- Increasing the effectiveness of the federal government is about better outcomes
- Operational necessity often gets overlooked
- Thinking about problems in different ways is key
This time next year a new president will be settling into the Oval Office. But what kind of federal government will he or she oversee? Will it be flexible and capable? Will it deliver a positive public impact? Will it be able to address the nuances and challenges that go hand in hand with governing a nation the size and complexity of the US?
The planning for the transition has already begun. In April 2016, senior White House personnel met with aides from rival presidential campaigns to discuss how a seamless transfer of power might be executed. In a two-day meeting hosted by the Partnership for Public Service and with support from The Boston Consulting Group, they mapped out how to ensure the essential business of government will not be disrupted by a new administration taking over.
The Partnership for Public Service is a non-profit, non-partisan organisation based in Washington, DC. Its president and CEO, Max Stier, believes that next January the 45th President will inherit a system that, while hardly inadequate, nonetheless has significant scope for improvement. A veteran of all three branches of the federal system – executive, legislature and judiciary – he is now pushing for positive change.
“Our mission at the Partnership is to increase the effectiveness of the federal government,” he explains. “It’s about improving systems and management in order to ensure better outcomes for the American people.” It’s a mission he is relishing.
Independent – but interlinked
The federal system is – of course – governed by the separation of powers enshrined in the US constitution. But Stier says that, while this has succeeded in safeguarding the necessary checks and balances, today’s generation of officials and policymakers have little awareness of how their counterparts work in the other branches.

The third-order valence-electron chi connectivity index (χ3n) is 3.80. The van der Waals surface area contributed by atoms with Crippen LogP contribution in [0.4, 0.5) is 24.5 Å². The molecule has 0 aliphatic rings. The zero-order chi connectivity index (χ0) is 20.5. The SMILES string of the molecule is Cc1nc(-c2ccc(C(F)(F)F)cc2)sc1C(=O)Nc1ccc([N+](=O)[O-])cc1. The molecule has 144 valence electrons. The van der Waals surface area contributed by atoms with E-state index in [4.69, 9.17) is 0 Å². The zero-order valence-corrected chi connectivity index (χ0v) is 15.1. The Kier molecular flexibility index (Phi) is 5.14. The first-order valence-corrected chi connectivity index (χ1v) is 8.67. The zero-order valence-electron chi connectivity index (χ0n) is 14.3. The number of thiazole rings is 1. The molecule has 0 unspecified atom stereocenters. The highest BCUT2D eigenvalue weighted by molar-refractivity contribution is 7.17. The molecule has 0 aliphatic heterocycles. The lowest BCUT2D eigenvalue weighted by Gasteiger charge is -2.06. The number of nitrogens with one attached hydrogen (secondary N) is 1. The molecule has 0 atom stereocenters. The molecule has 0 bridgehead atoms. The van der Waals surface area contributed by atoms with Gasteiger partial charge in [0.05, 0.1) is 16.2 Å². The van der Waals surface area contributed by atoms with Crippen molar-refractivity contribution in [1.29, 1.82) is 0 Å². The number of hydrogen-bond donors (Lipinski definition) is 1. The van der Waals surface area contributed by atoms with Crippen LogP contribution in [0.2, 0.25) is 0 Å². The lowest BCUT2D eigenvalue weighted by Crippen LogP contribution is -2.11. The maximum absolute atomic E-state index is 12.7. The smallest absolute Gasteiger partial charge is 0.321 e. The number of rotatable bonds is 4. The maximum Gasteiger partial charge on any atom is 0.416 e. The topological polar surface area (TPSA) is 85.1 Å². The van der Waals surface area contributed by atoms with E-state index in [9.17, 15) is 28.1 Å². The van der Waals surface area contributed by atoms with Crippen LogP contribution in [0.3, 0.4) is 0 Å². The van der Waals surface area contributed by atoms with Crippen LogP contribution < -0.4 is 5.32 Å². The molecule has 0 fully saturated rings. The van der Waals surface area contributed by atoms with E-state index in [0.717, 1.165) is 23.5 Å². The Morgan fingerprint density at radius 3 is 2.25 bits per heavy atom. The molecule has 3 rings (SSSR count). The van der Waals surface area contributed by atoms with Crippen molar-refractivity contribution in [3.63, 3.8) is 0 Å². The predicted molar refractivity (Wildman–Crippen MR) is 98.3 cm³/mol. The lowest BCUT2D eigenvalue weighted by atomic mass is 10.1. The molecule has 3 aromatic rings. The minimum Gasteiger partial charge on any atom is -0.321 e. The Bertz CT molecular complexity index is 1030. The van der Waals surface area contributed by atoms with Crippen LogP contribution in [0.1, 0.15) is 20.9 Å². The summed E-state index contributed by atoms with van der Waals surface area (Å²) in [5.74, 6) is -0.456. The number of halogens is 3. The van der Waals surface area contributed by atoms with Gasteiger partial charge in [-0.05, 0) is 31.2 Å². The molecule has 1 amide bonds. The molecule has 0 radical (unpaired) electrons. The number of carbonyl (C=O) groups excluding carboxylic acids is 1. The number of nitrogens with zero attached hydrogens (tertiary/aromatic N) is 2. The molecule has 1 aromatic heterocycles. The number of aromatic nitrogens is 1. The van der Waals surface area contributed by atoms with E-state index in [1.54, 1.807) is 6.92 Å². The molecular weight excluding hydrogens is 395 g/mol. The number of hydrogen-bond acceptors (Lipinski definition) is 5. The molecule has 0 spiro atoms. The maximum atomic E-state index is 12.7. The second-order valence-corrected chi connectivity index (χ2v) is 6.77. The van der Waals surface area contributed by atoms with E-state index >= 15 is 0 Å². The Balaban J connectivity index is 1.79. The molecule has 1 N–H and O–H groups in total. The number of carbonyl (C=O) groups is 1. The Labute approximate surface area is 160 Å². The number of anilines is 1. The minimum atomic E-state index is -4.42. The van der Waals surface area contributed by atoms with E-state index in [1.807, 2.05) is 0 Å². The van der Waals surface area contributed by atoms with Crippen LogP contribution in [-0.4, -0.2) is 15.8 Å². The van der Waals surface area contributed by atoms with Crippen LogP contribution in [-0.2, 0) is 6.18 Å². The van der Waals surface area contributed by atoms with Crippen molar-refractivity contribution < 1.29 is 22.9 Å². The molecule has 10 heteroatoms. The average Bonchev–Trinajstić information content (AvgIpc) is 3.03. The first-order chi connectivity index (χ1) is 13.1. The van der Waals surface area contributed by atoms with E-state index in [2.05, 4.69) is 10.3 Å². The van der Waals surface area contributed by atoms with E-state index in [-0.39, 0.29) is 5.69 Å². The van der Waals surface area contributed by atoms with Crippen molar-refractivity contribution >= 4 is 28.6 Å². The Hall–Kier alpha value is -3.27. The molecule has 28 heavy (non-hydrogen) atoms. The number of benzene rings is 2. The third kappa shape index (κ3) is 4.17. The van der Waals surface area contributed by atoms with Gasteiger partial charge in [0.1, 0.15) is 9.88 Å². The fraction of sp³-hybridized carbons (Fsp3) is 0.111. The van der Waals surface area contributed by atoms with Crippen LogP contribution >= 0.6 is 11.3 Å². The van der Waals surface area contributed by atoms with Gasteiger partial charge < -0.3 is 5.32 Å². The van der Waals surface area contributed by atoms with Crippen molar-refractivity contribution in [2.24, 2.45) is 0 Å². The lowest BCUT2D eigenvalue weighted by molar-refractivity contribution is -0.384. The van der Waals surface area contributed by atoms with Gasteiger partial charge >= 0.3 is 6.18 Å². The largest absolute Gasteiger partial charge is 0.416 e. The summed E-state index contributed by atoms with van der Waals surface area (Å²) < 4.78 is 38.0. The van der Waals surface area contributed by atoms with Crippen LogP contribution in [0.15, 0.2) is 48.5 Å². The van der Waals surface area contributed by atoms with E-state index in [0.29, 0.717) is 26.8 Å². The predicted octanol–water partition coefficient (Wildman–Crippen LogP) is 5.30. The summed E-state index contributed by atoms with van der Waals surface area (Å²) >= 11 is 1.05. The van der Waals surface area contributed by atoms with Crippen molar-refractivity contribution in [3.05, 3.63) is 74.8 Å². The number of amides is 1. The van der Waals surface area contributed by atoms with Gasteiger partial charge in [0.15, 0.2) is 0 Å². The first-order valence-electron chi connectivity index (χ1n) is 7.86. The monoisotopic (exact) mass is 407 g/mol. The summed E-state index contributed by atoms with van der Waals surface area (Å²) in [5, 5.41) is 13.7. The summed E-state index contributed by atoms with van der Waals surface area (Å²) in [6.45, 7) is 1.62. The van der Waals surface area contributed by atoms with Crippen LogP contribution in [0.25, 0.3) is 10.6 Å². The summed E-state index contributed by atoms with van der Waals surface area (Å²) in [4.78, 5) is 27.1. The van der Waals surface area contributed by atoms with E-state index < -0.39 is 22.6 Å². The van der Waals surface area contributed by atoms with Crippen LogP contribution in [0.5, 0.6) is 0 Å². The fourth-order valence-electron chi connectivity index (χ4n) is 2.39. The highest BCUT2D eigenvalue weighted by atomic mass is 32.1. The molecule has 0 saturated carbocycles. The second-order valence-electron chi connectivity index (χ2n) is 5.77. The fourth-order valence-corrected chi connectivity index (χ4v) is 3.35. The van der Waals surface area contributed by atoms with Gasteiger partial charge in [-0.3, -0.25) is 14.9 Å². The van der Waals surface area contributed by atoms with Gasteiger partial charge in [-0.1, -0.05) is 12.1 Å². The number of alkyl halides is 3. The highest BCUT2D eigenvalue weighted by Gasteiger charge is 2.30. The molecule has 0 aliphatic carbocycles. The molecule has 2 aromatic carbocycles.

“One of the challenges is that without understanding how the others operate, they can’t actually work together in the way that they need to,” he says. “To my mind it is most pronounced in the legislative and executive branches. Members of the legislative branch tend not to understand the fundamental management challenges that are faced by the executive and, as a result, I believe they fail in their supervisory and support role. They fail in their oversight function; they fail in their budgeting function; they fail in their appointments function; and they fail in their legislative function, too – so it’s a real problem.”
The Partnership, however, is seeking to address these issues – and it does so in a number of ways. Its activities include providing assistance to federal agencies to improve their management and operations. The not-for-profit also provides research on, and effective responses to, the workforce challenges facing the federal government, as well as identifying and celebrating successes so they can be replicated across government.
“For me, the starting point is actually having leadership that recognises that its responsibility, first and foremost, is to make our government work effectively,” says Stier. “There is a tendency for government officials to lean into policy and not the execution. But even if you have the best idea, if you can’t get it done then it doesn’t matter. Operational necessity gets overlooked too often in the government context – particularly when people are focused on policy development and crisis management.”
Stier believes that what would help address this issue, as well as promote greater understanding and collaboration, is greater mobility between the different branches of government. “Having more people spend time in the different branches can only be encouraged,” he says. “There are programmes that take executive branch employees and place them in legislative offices, but there is next to nothing in the reverse. I think that if we had those kinds of swaps to a greater degree, we would improve the understanding and also the effectiveness of the entire government.”